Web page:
Seven days to go …….

Manchester to Washington 

Well……what a journey with a long way yet to go. It’s been some time since my last blog post and so many things have happended I am going to attempt to add some as-semblance of order and take you on a little retrospective back over the last few weeks when I feel able.  I guess beginning with the journey is as good a place to start as any. 
On Sunday 3rd September we made the trip to Manchester airport. I hadn’t slept a wink the previous night, I resigned myself to the fact no sleep was taking place as the nerves were too great. I had no idea how I was going to make such a mammoth journey in my current state of health, I knew how unwell getting to a local hospital appointment made me but at the same time I had worked so hard on my mindset leading up to the journey that I felt very focused on the task in hand and that is how I looked upon the journey- a task, a task with numerous phases and challenges within it. 

Phase one was making it to Dublin airport where we would stay overnight ahead of the “biggy” to Washington the next day.
We arrived at Manchester airport safely and said goodbye to my brother and his lovely wife who had kindly driven us. I got quite emotional saying goodbye and had a good cry clinging onto my brother. We headed through to airport security. There was none of the usual excitement you’d associate with the airport before embarking on a holiday, this was a mission. I was in my wheelchair due to my vertigo and it was a new experience going through the airport and customs this way. I bleeped (as always) at the scanner and was wheeled to one side to get “checked” then the task of trying to gather all the hand luggage the runner spits out at the speed of light, I felt frustrated I couldn’t do this myself and look after my own belongings. It was all too fast for my head and my body to keep up with.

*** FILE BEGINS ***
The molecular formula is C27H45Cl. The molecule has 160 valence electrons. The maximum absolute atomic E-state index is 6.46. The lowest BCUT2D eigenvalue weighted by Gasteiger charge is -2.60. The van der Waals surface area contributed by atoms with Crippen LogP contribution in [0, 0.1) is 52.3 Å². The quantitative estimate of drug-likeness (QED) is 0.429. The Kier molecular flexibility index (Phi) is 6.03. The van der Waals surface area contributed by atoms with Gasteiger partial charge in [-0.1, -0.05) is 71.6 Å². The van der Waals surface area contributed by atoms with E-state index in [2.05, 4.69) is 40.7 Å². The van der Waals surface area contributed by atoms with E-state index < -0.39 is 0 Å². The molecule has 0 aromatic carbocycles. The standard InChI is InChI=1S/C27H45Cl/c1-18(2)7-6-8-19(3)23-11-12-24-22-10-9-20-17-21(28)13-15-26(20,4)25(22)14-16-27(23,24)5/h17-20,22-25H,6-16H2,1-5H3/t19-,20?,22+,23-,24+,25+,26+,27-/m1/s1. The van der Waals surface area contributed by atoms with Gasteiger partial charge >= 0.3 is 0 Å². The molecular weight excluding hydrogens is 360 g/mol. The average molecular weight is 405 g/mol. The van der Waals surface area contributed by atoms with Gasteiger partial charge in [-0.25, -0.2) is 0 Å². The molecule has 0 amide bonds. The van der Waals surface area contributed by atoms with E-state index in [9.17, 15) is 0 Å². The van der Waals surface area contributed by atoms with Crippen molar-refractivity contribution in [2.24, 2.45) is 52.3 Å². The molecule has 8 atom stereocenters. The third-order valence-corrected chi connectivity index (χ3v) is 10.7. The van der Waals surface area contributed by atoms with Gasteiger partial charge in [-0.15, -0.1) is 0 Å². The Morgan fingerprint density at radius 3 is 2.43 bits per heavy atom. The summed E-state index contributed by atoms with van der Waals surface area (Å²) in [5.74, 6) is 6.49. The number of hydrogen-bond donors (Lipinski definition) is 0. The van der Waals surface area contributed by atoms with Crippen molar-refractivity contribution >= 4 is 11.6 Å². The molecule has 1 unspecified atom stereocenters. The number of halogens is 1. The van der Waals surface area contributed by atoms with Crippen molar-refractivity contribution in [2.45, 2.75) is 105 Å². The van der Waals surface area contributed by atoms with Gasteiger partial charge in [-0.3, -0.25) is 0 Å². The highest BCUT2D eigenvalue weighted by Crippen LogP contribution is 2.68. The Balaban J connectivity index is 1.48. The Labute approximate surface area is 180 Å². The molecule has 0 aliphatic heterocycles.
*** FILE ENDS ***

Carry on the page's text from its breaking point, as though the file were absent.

We soon got into the airport and had a cuppa, which is my answer to most things. I think that’s the Irish in me. I was nervous for the flight, although such a short flight I am not a keen flyer at all. It’s more the fear of not being able to get off the aircraft than anything else. My dad took me over to look at some of the planes on the runway, whilst we waited for our gate to open. Eventually the gate opened, I was struggling being upright by this time and was wanting to lean my head against something to take the weight off. Nick wheeled me to the gate and I remember my first thoughts were that of dread!! This was not a plane before me this was a coach with wings i thought!! My dad made a joke the Tiger Moth plane he had been in was bigger. I think given the time of day and the few people on the flight they were using the smallest plane!! I remember commenting on the 4 steps up to the plane and then getting stuck in the toilet. As soon as I got to my seat I put my headphones in and got myself in “the zone” I was nervous but this was the first leg of the journey and in 50 minutes I’d of made it. The plane taxied the runway and quickly took off which admittedly was a little bumpy but given it was a coach with propellers it wasn’t as bad as anticipated.